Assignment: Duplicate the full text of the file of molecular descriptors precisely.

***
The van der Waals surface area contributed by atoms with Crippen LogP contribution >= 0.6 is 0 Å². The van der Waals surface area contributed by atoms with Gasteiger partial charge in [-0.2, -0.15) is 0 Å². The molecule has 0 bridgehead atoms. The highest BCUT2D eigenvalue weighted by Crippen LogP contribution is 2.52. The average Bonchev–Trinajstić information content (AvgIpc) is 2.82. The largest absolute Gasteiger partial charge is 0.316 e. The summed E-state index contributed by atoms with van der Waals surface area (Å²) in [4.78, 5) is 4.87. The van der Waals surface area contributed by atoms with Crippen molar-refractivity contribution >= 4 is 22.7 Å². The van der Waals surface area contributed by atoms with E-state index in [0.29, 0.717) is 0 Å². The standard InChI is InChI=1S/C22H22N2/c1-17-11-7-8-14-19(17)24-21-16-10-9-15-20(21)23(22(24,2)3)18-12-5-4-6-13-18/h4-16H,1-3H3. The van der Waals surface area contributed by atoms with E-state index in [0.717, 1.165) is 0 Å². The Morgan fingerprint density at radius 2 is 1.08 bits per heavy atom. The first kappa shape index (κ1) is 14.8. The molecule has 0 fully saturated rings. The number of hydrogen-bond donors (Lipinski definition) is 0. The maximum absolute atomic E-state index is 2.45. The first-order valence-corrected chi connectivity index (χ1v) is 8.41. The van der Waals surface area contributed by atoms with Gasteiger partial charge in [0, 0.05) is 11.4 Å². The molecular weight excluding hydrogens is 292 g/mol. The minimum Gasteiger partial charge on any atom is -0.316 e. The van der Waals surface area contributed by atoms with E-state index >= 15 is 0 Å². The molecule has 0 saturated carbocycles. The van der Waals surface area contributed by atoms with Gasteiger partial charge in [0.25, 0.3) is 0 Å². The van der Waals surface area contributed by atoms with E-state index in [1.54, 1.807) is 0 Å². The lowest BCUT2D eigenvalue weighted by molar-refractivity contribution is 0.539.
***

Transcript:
The van der Waals surface area contributed by atoms with Crippen LogP contribution >= 0.6 is 0 Å². The van der Waals surface area contributed by atoms with Gasteiger partial charge in [-0.2, -0.15) is 0 Å². The molecule has 0 bridgehead atoms. The highest BCUT2D eigenvalue weighted by Crippen LogP contribution is 2.52. The average Bonchev–Trinajstić information content (AvgIpc) is 2.82. The largest absolute Gasteiger partial charge is 0.316 e. The summed E-state index contributed by atoms with van der Waals surface area (Å²) in [4.78, 5) is 4.87. The van der Waals surface area contributed by atoms with Crippen molar-refractivity contribution >= 4 is 22.7 Å². The van der Waals surface area contributed by atoms with E-state index in [0.29, 0.717) is 0 Å². The standard InChI is InChI=1S/C22H22N2/c1-17-11-7-8-14-19(17)24-21-16-10-9-15-20(21)23(22(24,2)3)18-12-5-4-6-13-18/h4-16H,1-3H3. The van der Waals surface area contributed by atoms with E-state index in [0.717, 1.165) is 0 Å². The Morgan fingerprint density at radius 2 is 1.08 bits per heavy atom. The first kappa shape index (κ1) is 14.8. The molecule has 0 fully saturated rings. The number of hydrogen-bond donors (Lipinski definition) is 0. The maximum absolute atomic E-state index is 2.45. The first-order valence-corrected chi connectivity index (χ1v) is 8.41. The van der Waals surface area contributed by atoms with Gasteiger partial charge in [0, 0.05) is 11.4 Å². The molecular weight excluding hydrogens is 292 g/mol. The minimum Gasteiger partial charge on any atom is -0.316 e. The van der Waals surface area contributed by atoms with E-state index >= 15 is 0 Å². The molecule has 0 saturated carbocycles. The van der Waals surface area contributed by atoms with Gasteiger partial charge in [0.25, 0.3) is 0 Å². The van der Waals surface area contributed by atoms with E-state index in [1.54, 1.807) is 0 Å². The lowest BCUT2D eigenvalue weighted by molar-refractivity contribution is 0.539.